Home / Technology / News /  US’ tripartite chip alliance should spook China

The Biden administration’s successful effort to bring Japan and the Netherlands on board with its chip-sector export restrictions to China is a victory for U.S. diplomacy. But sustaining the strategy will require serious work.

Japan and the Netherlands agreed on Friday to join the U.S. in limiting exports of advanced chip-manufacturing equipment to China. The three countries dominate the manufacturing of equipment for advanced semiconductors, so the plan could make it even harder for China to develop its own chip industry.

Japan and the Netherlands are particularly dominant in a manufacturing process called lithography: using light to print tiny circuits on silicon wafers. Dutch manufacturer ASML essentially monopolizes the production of equipment needed for the process called extreme ultraviolet lithography, or EUV, used to make the most cutting-edge chips. It has already stopped shipping EUV machines to China.

But since the Biden administration expanded its chip-related curbs on China in October, some older Dutch and Japanese technologies may also need to be restricted to make the U.S. measures effective—and avoid forcing U.S. companies to absorb the impact alone. Japan’s Nikon competes with ASML in supplying parts for a technological process called deep ultraviolet lithography, or DUV, which is one step less advanced than EUV. Friday’s agreement likely will restrict Japanese and Dutch companies from shipping at least some models of DUV machines.

The silence from the Dutch and Japanese governments so far about the actual details of the deal is telling, though. The two countries likely fear blowback from China, which has been a big customer of chipmaking tools. Even though it hasn’t shipped its $150 million EUV machines to China, around 14% of ASML’s system sales in 2022 came from the country. There may also be some remaining disagreements with the U.S. on how far restrictions should go.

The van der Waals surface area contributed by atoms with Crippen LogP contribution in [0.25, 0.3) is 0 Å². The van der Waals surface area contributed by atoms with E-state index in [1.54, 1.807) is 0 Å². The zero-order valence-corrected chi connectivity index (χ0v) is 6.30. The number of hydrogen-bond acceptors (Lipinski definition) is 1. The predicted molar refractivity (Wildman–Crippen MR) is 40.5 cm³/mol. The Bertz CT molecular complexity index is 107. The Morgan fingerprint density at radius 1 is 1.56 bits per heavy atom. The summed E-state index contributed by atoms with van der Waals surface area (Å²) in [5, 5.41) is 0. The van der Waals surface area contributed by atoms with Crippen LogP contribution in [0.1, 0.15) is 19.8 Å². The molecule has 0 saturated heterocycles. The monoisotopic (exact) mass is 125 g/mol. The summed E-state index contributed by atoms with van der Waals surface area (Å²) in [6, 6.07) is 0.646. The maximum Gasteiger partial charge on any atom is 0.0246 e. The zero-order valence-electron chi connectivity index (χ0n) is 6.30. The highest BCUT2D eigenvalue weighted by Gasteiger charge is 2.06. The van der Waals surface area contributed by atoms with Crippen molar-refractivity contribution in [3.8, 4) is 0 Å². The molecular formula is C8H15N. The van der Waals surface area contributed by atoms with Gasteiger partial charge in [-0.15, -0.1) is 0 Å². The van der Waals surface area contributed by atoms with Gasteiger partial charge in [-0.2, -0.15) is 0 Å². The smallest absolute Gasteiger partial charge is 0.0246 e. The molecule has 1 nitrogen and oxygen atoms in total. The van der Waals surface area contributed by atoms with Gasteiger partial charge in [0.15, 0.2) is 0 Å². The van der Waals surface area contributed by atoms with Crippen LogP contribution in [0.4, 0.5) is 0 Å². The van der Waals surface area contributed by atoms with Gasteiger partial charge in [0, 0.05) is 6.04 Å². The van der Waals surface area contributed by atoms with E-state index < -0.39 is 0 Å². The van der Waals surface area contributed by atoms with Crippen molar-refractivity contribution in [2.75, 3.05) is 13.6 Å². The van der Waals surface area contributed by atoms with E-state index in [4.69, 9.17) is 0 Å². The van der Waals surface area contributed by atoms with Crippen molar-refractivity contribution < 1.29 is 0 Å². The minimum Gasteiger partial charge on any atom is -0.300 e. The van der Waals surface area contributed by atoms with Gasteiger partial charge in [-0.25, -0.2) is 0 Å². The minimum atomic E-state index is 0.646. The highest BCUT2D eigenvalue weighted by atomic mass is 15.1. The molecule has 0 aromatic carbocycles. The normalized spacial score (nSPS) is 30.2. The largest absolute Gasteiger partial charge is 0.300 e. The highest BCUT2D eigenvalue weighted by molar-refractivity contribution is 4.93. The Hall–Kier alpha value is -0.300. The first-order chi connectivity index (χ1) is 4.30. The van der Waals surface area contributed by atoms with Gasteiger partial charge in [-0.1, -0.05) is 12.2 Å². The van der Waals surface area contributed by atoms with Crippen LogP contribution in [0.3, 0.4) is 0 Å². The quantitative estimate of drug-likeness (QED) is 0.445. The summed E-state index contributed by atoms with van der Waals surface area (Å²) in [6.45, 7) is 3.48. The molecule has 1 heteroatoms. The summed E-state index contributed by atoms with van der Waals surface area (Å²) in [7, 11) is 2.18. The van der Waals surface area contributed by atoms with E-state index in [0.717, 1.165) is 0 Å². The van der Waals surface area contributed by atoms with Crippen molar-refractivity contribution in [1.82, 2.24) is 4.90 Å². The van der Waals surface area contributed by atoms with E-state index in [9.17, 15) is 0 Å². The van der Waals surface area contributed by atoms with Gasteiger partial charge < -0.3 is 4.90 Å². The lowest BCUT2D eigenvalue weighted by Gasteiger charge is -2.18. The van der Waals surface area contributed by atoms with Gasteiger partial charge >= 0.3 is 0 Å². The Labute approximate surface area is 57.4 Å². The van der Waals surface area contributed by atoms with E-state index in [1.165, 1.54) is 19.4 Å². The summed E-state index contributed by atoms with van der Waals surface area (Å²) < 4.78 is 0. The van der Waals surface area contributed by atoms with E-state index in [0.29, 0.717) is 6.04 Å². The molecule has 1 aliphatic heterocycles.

The initial effect will likely be limited—although it could seriously complicate efforts to build new facilities near the cutting edge, and might also pose a challenge for servicing some existing parts. But unlike previous unilateral fusillades, the U.S. has finally managed to persuade its allies to sign up for its strategy to contain China’s chip ambitions. That in itself is notable, especially as Europe and the U.S. are embroiled in a separate dispute over the Biden’s administration’s green technology subsidies.

And there could be more levers to pull if the U.S. and its allies agree to step up their restrictions on China even further. Some analysts think the current curbs may not go far enough: Blocking the shipment of new tools to China won’t be sufficient because the country can still use its existing machines, said SemiAnalysis’s chief analyst Dylan Patel in a newsletter. He suggests limiting shipments of photoresist, a light-sensitive material used in lithography, for example. Japanese companies are leaders in manufacturing the material. Japan’s Tokyo Electron is dominant in making equipment that coat and develop photoresist on silicon wafers.

Instead of fighting a unilateral technology Cold War with China, the U.S. is wise to ask its allies for help. These latest restrictions won’t completely hamstring China’s chip industry, but they send a strong signal of allied unity, and could even presage further measures to come. For Beijing and China’s chip aspirants, that may be the most worrying aspect of this latest salvo.

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